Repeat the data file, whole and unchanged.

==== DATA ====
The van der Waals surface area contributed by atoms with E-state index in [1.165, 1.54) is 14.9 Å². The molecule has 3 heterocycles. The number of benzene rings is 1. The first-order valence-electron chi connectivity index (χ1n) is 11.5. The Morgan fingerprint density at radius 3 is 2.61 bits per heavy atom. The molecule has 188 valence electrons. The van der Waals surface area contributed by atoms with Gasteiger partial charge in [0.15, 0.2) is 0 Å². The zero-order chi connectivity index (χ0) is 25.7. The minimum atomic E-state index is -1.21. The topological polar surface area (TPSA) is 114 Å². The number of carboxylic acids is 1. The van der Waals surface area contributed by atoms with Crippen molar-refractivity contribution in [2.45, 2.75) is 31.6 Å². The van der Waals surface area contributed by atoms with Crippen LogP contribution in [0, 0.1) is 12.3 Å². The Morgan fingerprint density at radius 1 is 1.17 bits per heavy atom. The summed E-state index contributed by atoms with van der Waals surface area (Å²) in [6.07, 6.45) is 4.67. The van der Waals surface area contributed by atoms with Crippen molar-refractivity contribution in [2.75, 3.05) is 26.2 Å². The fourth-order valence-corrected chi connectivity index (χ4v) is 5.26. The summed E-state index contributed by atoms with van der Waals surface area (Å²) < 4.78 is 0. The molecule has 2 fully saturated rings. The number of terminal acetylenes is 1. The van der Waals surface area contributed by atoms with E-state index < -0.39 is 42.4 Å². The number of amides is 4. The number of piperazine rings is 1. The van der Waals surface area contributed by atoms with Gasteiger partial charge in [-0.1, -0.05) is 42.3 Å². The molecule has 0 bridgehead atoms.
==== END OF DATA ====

The van der Waals surface area contributed by atoms with E-state index in [1.165, 1.54) is 14.9 Å². The molecule has 3 heterocycles. The number of benzene rings is 1. The first-order valence-electron chi connectivity index (χ1n) is 11.5. The Morgan fingerprint density at radius 3 is 2.61 bits per heavy atom. The molecule has 188 valence electrons. The van der Waals surface area contributed by atoms with Gasteiger partial charge in [0.15, 0.2) is 0 Å². The zero-order chi connectivity index (χ0) is 25.7. The minimum atomic E-state index is -1.21. The topological polar surface area (TPSA) is 114 Å². The number of carboxylic acids is 1. The van der Waals surface area contributed by atoms with Crippen molar-refractivity contribution in [2.45, 2.75) is 31.6 Å². The van der Waals surface area contributed by atoms with Crippen LogP contribution in [0, 0.1) is 12.3 Å². The Morgan fingerprint density at radius 1 is 1.17 bits per heavy atom. The summed E-state index contributed by atoms with van der Waals surface area (Å²) in [6.07, 6.45) is 4.67. The van der Waals surface area contributed by atoms with Crippen molar-refractivity contribution in [2.75, 3.05) is 26.2 Å². The fourth-order valence-corrected chi connectivity index (χ4v) is 5.26. The summed E-state index contributed by atoms with van der Waals surface area (Å²) < 4.78 is 0. The molecule has 2 fully saturated rings. The number of terminal acetylenes is 1. The van der Waals surface area contributed by atoms with E-state index < -0.39 is 42.4 Å². The number of amides is 4. The number of piperazine rings is 1. The van der Waals surface area contributed by atoms with Gasteiger partial charge in [-0.1, -0.05) is 42.3 Å². The molecule has 0 bridgehead atoms.